The Bailout Plan, Redux
It looks as if we have another go around on the Bailout Plan (They really need another nickname for the bill if they want it to pass). Rba, and others, can you guys post what has changed from the bill that went down on Monday? For example, did Frank get in the desired bankruptcy clauses for folks facing defaulting on their mortgages?
For Fortune magazine's background reading on the whys of the unexpected uprising over the bill:
The crisis: A timeline
Despite the dire warnings of financial calamity from the White House and a few high-profile business leaders, much of Middle America wasn't buying the story that their own livelihoods were linked to the fate of the rescue package. Instead, average workers read the plan as the "big guys bailing out their friends," says former House Speaker Newt Gingrich, who commissioned a bipartisan survey on the subject. Gingrich's poll - conducted by Schoen and Republican Kellyanne Conway - found that a majority of Americans don't want Congress to use taxpayer dollars to bail out financial institutions, even if their collapse means a rocky ride for investors in the stock market.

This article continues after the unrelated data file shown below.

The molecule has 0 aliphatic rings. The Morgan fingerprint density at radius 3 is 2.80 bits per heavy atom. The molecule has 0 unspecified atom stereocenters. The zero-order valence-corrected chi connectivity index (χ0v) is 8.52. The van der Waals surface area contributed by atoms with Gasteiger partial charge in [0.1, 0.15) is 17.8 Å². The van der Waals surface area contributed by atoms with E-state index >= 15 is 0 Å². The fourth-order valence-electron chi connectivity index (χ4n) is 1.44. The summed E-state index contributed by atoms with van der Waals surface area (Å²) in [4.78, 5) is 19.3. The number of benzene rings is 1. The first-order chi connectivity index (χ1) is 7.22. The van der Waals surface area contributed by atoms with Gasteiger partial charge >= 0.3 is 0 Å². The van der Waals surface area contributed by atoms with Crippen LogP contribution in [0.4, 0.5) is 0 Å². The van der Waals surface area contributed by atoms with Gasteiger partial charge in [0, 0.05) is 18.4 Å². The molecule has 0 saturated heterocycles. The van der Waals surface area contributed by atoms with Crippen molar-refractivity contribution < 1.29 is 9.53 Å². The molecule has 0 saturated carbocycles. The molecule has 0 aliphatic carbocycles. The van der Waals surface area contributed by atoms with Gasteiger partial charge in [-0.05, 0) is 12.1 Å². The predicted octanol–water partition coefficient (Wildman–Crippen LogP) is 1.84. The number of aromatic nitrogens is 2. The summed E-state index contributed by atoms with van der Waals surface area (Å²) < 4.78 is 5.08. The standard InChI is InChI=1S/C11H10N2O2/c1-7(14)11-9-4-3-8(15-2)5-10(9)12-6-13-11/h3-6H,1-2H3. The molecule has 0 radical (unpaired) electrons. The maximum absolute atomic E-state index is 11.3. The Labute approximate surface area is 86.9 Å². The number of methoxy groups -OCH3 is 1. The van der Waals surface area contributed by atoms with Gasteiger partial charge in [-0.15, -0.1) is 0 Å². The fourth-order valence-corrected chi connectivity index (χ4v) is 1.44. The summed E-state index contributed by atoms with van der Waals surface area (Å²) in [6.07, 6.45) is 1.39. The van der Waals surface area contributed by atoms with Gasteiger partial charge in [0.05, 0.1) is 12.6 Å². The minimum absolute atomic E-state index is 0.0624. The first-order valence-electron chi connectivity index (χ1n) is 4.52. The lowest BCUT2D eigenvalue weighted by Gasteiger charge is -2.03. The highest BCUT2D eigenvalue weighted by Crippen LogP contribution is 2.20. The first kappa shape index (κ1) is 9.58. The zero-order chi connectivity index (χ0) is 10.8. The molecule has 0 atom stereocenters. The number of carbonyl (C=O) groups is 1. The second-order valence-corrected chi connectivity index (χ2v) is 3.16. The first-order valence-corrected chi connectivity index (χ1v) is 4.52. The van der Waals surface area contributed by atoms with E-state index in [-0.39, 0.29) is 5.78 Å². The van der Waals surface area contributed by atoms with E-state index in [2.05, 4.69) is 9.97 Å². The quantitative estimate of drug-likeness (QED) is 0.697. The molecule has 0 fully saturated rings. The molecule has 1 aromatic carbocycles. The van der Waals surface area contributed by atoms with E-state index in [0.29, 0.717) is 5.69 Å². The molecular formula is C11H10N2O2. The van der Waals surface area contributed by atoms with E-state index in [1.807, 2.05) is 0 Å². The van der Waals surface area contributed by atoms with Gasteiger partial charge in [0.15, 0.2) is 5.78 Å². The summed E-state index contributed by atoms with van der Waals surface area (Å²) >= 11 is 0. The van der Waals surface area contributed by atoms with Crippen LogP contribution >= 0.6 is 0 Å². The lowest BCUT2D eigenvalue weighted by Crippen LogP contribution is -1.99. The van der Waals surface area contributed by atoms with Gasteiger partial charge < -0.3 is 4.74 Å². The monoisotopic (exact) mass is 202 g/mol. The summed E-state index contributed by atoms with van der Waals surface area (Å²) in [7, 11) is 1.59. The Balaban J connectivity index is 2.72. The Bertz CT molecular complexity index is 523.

The White House was knocked off-balance by potent blowback over the plan - not from the expected (read: liberal) quarters but from shopping-mall America. Morning talk-show hosts like Regis and Kelly shook their heads in disgust. Constituents in rural southern Illinois - a Republican district - phoned in their opposition to Congressman John Shimkus in a ratio of 200 to 1.
While Senators grilled Paulson and Bernanke on one side of the Capitol, House members on the other side were offering colorful translations of their constituent views, calling the plan "socialist" and accusing Paulson of handing over "the keys to the liquor cabinet," as Democratic Texan Lloyd Doggett put it. Within three days more than 2,000 people had logged their mostly angry opinions on CNNMoney.com.
I haven't had time to scan all the latest on the issue, please post what you find and know below!